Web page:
I wanted to post some summery images to offset the grim events of the fires and to cheer myself up. To me, summer is about sun and sea, and watercolours are great for light and colourful paintings. In this case, a small starfish painting on a piece of rag watercolour paper:
The watercolour is decorated with white acrylic inks by Daler-Rowney, FW inks. They are very nice quality inks applied with a dip pen (the kind with holder and nib). I think I would have liked the nib to be finer in this case.
The decorated aquatic specimens are my way of celebrating and appreciating nature by observation and adornment.
I’ve been experimenting as always and one thing led to another.
I decided to transfer my photographs onto a transparency film via laser printer. Then, I wondered how it would look encased in encaustic media. I used a piece of mat board and fused a couple of layers of encaustic medium. Next, I placed the film on top and added a couple of more layers and fused it as well. It gives the picture a bit more substance just by the thickness of it. I like the retro kind of look, the depth and the waxy sheen of the surface.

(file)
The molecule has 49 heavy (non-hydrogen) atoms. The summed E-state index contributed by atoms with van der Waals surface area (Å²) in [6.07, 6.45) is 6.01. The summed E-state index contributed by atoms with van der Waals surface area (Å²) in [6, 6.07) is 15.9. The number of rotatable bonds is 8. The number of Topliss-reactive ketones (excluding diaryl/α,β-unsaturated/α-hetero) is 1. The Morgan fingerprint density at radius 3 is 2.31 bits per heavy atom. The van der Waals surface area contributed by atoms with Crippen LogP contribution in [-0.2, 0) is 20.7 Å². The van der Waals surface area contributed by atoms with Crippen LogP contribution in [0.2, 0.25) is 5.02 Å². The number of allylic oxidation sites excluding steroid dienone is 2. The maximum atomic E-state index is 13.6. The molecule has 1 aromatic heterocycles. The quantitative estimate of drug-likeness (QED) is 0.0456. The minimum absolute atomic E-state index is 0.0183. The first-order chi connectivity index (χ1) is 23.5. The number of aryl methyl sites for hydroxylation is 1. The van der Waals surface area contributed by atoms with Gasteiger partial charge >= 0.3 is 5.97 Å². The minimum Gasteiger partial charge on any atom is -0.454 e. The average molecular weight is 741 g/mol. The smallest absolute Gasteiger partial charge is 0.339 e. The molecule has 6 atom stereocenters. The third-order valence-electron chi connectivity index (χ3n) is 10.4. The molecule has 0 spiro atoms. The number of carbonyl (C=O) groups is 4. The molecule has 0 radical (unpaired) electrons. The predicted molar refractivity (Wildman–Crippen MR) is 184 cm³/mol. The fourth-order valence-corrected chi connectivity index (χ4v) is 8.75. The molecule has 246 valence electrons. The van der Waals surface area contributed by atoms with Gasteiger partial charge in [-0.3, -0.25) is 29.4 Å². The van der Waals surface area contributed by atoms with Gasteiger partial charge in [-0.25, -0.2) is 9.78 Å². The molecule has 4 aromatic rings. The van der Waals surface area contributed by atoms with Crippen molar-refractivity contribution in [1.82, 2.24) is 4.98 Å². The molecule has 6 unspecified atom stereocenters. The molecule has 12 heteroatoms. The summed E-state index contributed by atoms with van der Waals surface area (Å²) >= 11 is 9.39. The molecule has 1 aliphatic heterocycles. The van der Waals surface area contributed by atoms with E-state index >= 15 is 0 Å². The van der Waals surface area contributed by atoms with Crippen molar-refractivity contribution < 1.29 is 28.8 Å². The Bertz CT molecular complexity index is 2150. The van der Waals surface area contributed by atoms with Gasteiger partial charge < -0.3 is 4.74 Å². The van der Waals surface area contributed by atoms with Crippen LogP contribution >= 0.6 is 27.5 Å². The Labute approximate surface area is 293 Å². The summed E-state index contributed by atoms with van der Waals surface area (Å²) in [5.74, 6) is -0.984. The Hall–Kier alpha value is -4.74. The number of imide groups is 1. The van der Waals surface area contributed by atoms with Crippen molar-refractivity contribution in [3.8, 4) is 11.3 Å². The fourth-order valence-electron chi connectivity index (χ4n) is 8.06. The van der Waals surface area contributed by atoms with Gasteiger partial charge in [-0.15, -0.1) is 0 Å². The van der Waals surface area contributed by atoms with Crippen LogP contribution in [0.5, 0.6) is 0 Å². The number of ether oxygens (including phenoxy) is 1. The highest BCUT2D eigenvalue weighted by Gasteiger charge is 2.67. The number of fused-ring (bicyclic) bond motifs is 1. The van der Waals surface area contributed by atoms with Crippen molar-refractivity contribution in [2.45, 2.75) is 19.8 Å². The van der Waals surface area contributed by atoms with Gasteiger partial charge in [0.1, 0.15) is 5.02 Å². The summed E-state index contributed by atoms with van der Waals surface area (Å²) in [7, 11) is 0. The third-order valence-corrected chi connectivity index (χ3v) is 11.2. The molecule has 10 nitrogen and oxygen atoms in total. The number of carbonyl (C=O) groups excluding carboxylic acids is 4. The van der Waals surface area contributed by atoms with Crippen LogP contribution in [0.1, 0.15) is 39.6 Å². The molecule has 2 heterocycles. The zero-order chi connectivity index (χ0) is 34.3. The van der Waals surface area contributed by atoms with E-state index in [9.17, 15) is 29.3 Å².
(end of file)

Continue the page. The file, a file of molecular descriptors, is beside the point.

The only thing that I’m not too thrilled with is the archival factor. I’m kind of a stickler when it comes to archival quality in art works; I always use acid free papers and boards and the highest rated lightfast pigments in paints, etc. In the case of encaustic wax, the wax itself does serve as an isolation layer against acid but it does not do anything for pigments fading. While black toner from a laser printer is pretty good in maintaining ‘colour’ over time, coloured toner does not.
So a piece like this can still be enjoyed but is not a good example of long-lasting art.